Market Forces at Work in the Banking Industry: Evidence from the Capital Buildup of the 1990s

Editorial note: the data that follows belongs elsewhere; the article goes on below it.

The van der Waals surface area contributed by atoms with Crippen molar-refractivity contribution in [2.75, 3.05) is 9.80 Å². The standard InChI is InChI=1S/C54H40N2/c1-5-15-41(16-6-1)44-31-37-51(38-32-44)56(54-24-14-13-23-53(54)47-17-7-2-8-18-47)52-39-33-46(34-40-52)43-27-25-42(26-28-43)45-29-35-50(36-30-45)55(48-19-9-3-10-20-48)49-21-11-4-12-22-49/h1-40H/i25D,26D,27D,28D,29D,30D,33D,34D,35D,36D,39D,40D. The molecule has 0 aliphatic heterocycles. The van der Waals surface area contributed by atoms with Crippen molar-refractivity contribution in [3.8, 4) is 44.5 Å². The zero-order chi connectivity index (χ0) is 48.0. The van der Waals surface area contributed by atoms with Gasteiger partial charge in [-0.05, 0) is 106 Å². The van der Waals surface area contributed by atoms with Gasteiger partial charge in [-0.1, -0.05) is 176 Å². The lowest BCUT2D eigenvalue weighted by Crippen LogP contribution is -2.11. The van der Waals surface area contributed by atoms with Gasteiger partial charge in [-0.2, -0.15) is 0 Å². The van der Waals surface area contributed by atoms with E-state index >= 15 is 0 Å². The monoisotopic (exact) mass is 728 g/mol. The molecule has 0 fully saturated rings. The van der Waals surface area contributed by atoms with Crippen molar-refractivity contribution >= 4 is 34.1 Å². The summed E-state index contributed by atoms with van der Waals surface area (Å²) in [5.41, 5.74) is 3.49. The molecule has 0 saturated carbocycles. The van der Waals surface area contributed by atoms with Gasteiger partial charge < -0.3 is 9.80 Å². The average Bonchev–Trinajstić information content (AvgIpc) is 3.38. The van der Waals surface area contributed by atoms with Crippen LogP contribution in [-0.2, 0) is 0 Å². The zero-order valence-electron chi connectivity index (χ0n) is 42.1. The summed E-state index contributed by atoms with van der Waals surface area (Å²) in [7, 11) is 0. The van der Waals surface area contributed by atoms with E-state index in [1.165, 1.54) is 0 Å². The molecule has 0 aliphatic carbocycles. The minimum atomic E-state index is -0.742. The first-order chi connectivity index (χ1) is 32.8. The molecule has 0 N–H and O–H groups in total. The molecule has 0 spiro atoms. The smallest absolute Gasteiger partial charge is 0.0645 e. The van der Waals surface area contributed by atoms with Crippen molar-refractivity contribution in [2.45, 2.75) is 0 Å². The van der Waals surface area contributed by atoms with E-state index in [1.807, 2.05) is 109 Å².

We document the build-up of regulatory and market equity capital in large U.S. bank holding companies between 1986 and 2000. During this time, large banking firms raised their capital ratios to the highest levels in more than 50 years. Since 1995, essentially none of the 100 largest U.S. banking firms have been constrained by de jure regulatory capital standards. Nor do these firms appear to be protecting themselves explicitly against falling below supervisory minimum capital standards. Variation in bank equity ratios reliably reflects portfolio risk, and we attribute the capital increase to enhanced market incentives to monitor and price large banks’ default risks.